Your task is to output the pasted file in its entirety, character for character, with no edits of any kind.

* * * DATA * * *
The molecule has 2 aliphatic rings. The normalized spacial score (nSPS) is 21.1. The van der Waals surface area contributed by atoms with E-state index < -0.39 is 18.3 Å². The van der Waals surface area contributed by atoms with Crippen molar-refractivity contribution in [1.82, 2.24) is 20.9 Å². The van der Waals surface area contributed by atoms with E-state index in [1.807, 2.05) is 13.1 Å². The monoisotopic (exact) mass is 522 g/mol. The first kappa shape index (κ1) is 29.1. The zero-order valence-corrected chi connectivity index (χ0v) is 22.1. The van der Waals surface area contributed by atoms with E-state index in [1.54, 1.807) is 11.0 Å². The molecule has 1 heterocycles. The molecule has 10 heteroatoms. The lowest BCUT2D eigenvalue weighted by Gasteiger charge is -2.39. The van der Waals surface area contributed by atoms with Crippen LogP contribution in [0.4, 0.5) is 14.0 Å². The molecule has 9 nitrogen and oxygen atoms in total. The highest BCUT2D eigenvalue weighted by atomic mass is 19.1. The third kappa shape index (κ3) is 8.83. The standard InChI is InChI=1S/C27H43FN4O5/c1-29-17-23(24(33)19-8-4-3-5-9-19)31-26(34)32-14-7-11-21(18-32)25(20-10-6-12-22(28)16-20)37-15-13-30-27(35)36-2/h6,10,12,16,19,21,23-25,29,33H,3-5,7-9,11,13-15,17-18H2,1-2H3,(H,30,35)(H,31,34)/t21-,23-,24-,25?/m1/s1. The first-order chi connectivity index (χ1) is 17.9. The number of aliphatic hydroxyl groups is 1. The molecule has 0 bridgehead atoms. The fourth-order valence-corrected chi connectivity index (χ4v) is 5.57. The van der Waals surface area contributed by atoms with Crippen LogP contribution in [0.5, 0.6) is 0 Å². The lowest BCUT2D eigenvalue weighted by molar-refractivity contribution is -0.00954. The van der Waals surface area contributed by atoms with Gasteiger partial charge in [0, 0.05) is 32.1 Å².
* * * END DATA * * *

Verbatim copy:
The molecule has 2 aliphatic rings. The normalized spacial score (nSPS) is 21.1. The van der Waals surface area contributed by atoms with E-state index < -0.39 is 18.3 Å². The van der Waals surface area contributed by atoms with Crippen molar-refractivity contribution in [1.82, 2.24) is 20.9 Å². The van der Waals surface area contributed by atoms with E-state index in [1.807, 2.05) is 13.1 Å². The monoisotopic (exact) mass is 522 g/mol. The first kappa shape index (κ1) is 29.1. The zero-order valence-corrected chi connectivity index (χ0v) is 22.1. The van der Waals surface area contributed by atoms with E-state index in [1.54, 1.807) is 11.0 Å². The molecule has 1 heterocycles. The molecule has 10 heteroatoms. The lowest BCUT2D eigenvalue weighted by Gasteiger charge is -2.39. The van der Waals surface area contributed by atoms with Crippen LogP contribution in [0.4, 0.5) is 14.0 Å². The molecule has 9 nitrogen and oxygen atoms in total. The highest BCUT2D eigenvalue weighted by atomic mass is 19.1. The third kappa shape index (κ3) is 8.83. The standard InChI is InChI=1S/C27H43FN4O5/c1-29-17-23(24(33)19-8-4-3-5-9-19)31-26(34)32-14-7-11-21(18-32)25(20-10-6-12-22(28)16-20)37-15-13-30-27(35)36-2/h6,10,12,16,19,21,23-25,29,33H,3-5,7-9,11,13-15,17-18H2,1-2H3,(H,30,35)(H,31,34)/t21-,23-,24-,25?/m1/s1. The first-order chi connectivity index (χ1) is 17.9. The number of aliphatic hydroxyl groups is 1. The molecule has 0 bridgehead atoms. The fourth-order valence-corrected chi connectivity index (χ4v) is 5.57. The van der Waals surface area contributed by atoms with Crippen LogP contribution in [0.5, 0.6) is 0 Å². The lowest BCUT2D eigenvalue weighted by molar-refractivity contribution is -0.00954. The van der Waals surface area contributed by atoms with Gasteiger partial charge in [0, 0.05) is 32.1 Å².